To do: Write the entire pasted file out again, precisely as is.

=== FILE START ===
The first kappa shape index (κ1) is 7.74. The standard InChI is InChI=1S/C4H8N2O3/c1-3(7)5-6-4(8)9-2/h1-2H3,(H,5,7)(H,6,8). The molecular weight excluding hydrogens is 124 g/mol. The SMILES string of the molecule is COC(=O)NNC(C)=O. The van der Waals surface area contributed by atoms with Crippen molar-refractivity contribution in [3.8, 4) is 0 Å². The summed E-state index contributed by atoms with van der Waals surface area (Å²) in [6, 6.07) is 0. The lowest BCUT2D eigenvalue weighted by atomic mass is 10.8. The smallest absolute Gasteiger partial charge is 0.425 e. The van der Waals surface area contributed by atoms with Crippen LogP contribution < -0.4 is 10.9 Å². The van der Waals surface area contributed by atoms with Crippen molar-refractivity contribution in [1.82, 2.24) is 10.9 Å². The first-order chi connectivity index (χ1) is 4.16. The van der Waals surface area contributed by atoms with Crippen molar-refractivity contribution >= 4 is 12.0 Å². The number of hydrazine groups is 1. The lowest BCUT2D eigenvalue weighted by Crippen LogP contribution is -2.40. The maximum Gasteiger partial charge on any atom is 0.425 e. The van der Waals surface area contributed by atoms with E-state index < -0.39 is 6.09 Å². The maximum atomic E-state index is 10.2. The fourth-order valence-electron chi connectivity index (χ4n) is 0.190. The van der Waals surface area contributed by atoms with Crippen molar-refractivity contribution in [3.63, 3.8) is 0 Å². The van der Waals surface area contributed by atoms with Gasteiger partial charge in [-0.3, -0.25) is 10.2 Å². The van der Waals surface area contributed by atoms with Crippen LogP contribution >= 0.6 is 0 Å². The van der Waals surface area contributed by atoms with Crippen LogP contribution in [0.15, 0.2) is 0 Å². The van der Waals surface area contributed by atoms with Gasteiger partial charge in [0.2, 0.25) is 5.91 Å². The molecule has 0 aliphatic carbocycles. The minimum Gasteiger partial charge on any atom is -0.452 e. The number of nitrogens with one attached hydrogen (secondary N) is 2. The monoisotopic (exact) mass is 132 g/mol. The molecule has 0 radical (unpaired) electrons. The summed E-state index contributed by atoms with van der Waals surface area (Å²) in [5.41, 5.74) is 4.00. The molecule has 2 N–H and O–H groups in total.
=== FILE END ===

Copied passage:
The first kappa shape index (κ1) is 7.74. The standard InChI is InChI=1S/C4H8N2O3/c1-3(7)5-6-4(8)9-2/h1-2H3,(H,5,7)(H,6,8). The molecular weight excluding hydrogens is 124 g/mol. The SMILES string of the molecule is COC(=O)NNC(C)=O. The van der Waals surface area contributed by atoms with Crippen molar-refractivity contribution in [3.8, 4) is 0 Å². The summed E-state index contributed by atoms with van der Waals surface area (Å²) in [6, 6.07) is 0. The lowest BCUT2D eigenvalue weighted by atomic mass is 10.8. The smallest absolute Gasteiger partial charge is 0.425 e. The van der Waals surface area contributed by atoms with Crippen LogP contribution < -0.4 is 10.9 Å². The van der Waals surface area contributed by atoms with Crippen molar-refractivity contribution in [1.82, 2.24) is 10.9 Å². The first-order chi connectivity index (χ1) is 4.16. The van der Waals surface area contributed by atoms with Crippen molar-refractivity contribution >= 4 is 12.0 Å². The number of hydrazine groups is 1. The lowest BCUT2D eigenvalue weighted by Crippen LogP contribution is -2.40. The maximum Gasteiger partial charge on any atom is 0.425 e. The van der Waals surface area contributed by atoms with E-state index < -0.39 is 6.09 Å². The maximum atomic E-state index is 10.2. The fourth-order valence-electron chi connectivity index (χ4n) is 0.190. The van der Waals surface area contributed by atoms with Crippen molar-refractivity contribution in [3.63, 3.8) is 0 Å². The van der Waals surface area contributed by atoms with Gasteiger partial charge in [-0.3, -0.25) is 10.2 Å². The van der Waals surface area contributed by atoms with Crippen LogP contribution >= 0.6 is 0 Å². The van der Waals surface area contributed by atoms with Crippen LogP contribution in [0.15, 0.2) is 0 Å². The van der Waals surface area contributed by atoms with Gasteiger partial charge in [0.2, 0.25) is 5.91 Å². The molecule has 0 aliphatic carbocycles. The minimum Gasteiger partial charge on any atom is -0.452 e. The number of nitrogens with one attached hydrogen (secondary N) is 2. The monoisotopic (exact) mass is 132 g/mol. The molecule has 0 radical (unpaired) electrons. The summed E-state index contributed by atoms with van der Waals surface area (Å²) in [5.41, 5.74) is 4.00. The molecule has 2 N–H and O–H groups in total.